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Biodiversity Intactness Index

Key indicator facts

Indicator type

State

Applicable for national use

Yes (find out more)

Indicator classification

Operational and included in the CBD's list of indicators

Indicator type

State

Applicable for national use

Yes (find out more)

Indicator classification

Operational and included in the CBD's list of indicators

Last update

2018

Coverage

Global

Availability

Data freely available

Partners

Nhm logo

Natural History Museum

Contact point

Andy Purvis - andy.purvis@nhm.ac.uk

Indicator description

The Biodiversity Intactness Index (BII) indicates the average abundance of a large, taxonomically, and ecologically diverse set of naturally-occurring species in a terrestrial area, relative to a baseline with minimal human impacts. BII was first proposed by Scholes & Biggs (2005). BII estimates the status of local terrestrial biodiversity; average BII is meaningful at any spatial scale, making it easy to estimate status and trends within any desired region (e.g. UN subregion, country or biome).

BII was first estimated globally by Newbold et al. (2016) as part of the PREDICTS project (www.predicts.org.uk) by combining models of overall abundance with models of abundance-based compositional similarity and global fine-scale (1km) estimates of land use and other pressures. The modelling framework has now been refined, especially for compositional similarity, improving the ability to detect human impacts on assemblage composition. This approach to BII estimation is discussed in detail by Purvis et al. (2018).

Because BII is estimated based on statistical models of how local biodiversity responds to land use and related pressures, it can be projected for any past or future date for which estimates of pressures are available. As a result, BII can report not only on current status and recent trends (using observed data on pressures), but also on the longer history of biodiversity change; and it can be used for policy screening of scenarios.

Related Aichi Targets

Primary target

12

Target 12:

By 2020 the extinction of known threatened species has been prevented and their conservation status, particularly of those most in decline, has been improved and sustained.

Secondary targets

Target 14:

By 2020, ecosystems that provide essential services, including services related to water, and contribute to health, livelihoods and well-being, are restored and safeguarded, taking into account the needs of women, indigenous and local communities, and the poor and vulnerable.

Primary target

12

Target 12:

By 2020 the extinction of known threatened species has been prevented and their conservation status, particularly of those most in decline, has been improved and sustained.

14
12

Related SDGs

E sdg goals icons individual rgb 15

GOAL 15 - Protect, restore and promote sustainable use of terrestrial ecosystems, sustainably manage forests, combat desertification, and halt and reverse land degradation and halt biodiversity loss.

Target 15.1| Relevant indicator

By 2020, ensure the conservation, restoration and sustainable use of terrestrial and inland freshwater ecosystems and their services, in particular forests, wetlands, mountains and drylands, in line with obligations under international agreements.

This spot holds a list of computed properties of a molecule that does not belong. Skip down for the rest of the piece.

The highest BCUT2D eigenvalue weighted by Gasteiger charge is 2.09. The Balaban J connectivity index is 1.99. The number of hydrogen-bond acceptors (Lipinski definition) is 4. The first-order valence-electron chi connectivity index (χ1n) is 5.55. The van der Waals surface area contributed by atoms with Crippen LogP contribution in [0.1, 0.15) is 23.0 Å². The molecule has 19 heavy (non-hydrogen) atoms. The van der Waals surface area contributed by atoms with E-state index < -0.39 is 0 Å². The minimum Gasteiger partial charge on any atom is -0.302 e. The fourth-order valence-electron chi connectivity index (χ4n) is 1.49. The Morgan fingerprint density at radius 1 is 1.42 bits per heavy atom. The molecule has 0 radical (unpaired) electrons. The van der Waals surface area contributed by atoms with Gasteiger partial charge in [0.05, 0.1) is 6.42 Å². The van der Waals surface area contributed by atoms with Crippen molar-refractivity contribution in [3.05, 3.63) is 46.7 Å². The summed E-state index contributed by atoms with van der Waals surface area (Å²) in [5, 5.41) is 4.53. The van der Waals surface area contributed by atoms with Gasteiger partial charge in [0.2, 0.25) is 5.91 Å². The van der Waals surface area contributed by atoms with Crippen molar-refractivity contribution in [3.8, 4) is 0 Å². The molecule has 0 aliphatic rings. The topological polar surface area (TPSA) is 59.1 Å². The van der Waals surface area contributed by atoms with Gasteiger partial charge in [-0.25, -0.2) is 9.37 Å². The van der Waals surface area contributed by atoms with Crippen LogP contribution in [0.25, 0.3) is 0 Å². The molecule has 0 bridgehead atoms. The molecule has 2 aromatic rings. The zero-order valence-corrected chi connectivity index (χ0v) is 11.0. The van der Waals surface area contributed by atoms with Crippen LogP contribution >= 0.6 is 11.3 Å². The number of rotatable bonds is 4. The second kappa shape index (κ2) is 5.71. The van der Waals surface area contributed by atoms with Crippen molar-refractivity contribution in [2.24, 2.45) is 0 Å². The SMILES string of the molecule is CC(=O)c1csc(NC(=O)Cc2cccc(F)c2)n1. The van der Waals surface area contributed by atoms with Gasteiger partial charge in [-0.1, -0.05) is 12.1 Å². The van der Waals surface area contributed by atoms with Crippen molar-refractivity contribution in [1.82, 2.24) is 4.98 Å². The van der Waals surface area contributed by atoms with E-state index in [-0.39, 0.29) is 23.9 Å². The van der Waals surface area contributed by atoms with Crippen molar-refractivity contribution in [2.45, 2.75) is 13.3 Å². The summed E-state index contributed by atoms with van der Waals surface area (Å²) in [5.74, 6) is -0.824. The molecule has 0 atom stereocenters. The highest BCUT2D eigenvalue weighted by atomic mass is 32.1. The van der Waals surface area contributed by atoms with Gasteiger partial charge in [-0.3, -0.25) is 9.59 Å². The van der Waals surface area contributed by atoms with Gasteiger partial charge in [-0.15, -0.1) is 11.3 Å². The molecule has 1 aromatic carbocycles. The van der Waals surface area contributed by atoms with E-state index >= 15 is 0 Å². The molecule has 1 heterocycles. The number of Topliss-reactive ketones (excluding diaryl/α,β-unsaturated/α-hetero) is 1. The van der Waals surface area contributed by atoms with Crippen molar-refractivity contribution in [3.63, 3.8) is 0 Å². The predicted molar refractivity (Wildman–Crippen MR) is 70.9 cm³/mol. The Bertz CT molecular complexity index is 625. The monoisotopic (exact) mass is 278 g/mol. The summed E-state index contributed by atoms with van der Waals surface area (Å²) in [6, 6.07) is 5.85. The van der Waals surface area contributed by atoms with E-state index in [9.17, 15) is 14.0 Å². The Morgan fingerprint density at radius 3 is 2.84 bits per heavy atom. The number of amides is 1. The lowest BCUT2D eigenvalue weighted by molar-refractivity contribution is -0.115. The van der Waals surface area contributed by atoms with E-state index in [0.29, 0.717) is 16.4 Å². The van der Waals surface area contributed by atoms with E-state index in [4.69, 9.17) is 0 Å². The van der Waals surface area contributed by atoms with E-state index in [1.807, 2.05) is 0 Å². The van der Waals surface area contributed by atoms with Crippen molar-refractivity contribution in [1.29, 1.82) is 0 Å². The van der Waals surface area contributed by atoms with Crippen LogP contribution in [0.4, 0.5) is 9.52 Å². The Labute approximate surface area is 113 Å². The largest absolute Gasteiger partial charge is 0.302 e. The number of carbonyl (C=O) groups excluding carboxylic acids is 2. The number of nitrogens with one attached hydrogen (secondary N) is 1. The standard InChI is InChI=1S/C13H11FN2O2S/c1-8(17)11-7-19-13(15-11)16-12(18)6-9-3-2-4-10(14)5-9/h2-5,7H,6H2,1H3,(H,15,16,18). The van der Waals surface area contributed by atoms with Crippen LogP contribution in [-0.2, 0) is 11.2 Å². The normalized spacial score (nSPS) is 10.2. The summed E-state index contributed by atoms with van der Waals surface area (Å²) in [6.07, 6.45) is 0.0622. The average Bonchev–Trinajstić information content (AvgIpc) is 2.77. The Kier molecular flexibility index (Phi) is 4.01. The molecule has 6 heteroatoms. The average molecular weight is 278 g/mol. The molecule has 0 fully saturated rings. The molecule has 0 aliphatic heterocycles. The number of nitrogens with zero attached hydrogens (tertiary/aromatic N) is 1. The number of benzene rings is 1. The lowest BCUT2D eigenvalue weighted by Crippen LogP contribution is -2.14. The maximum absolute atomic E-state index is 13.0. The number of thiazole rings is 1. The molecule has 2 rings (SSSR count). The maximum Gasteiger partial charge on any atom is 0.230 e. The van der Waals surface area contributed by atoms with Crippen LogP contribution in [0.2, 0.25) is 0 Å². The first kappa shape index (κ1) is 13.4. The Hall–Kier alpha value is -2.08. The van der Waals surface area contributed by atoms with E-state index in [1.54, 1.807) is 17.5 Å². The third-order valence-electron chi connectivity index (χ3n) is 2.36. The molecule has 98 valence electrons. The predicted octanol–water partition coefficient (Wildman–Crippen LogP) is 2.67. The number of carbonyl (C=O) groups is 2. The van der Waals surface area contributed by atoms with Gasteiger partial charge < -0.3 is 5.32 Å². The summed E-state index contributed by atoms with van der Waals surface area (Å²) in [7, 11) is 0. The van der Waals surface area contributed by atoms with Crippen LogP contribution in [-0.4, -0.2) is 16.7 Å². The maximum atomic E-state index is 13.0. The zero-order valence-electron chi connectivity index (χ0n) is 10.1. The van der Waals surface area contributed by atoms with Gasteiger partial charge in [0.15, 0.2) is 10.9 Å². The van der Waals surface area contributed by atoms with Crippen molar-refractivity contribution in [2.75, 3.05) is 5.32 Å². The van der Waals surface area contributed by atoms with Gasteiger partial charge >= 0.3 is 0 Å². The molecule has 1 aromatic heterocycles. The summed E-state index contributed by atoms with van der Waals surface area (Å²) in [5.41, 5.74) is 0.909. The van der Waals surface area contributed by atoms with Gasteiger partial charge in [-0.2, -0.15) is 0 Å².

E sdg goals icons individual rgb 15

GOAL 15 - Protect, restore and promote sustainable use of terrestrial ecosystems, sustainably manage forests, combat desertification, and halt and reverse land degradation and halt biodiversity loss.

E sdg goals icons individual rgb 15

Other related MEAs and processes

Indicator icon

IPBES Regional Assessment Chapters

Chapter 3| Relevant indicator

Status, trends and future dynamics of biodiversity and ecosystems underpinning nature’s benefits to people

Indicator icon

IPBES Regional Assessment Chapters

Indicator icon

Themes

Bip species
Bip terrestrial

Partners

Nhm logo

Key indicator facts

Indicator type

State

Applicable for national use

Yes (find out more)

Indicator classification

Operational and included in the CBD's list of indicators

Indicator type

State

Applicable for national use

Yes (find out more)

Indicator classification

Operational and included in the CBD's list of indicators

Last update

2018

Coverage

Global

Availability

Data freely available

Indicator description

The Biodiversity Intactness Index (BII) indicates the average abundance of a large, taxonomically, and ecologically diverse set of naturally-occurring species in a terrestrial area, relative to a baseline with minimal human impacts. BII was first proposed by Scholes & Biggs (2005). BII estimates the status of local terrestrial biodiversity; average BII is meaningful at any spatial scale, making it easy to estimate status and trends within any desired region (e.g. UN subregion, country or biome).

BII was first estimated globally by Newbold et al. (2016) as part of the PREDICTS project (www.predicts.org.uk) by combining models of overall abundance with models of abundance-based compositional similarity and global fine-scale (1km) estimates of land use and other pressures. The modelling framework has now been refined, especially for compositional similarity, improving the ability to detect human impacts on assemblage composition. This approach to BII estimation is discussed in detail by Purvis et al. (2018).

Because BII is estimated based on statistical models of how local biodiversity responds to land use and related pressures, it can be projected for any past or future date for which estimates of pressures are available. As a result, BII can report not only on current status and recent trends (using observed data on pressures), but also on the longer history of biodiversity change; and it can be used for policy screening of scenarios.

Contact point

Andy Purvis - andy.purvis@nhm.ac.uk

Graphs / Diagrams

Figure. Global Biodiversity Intactness Index (BII) since 1970, and Tropical Forest BII since 2000.

The Biodiversity Intactness Index results can also be viewed and explored on the BIP Dashboard, which includes downloadable graphs of trends.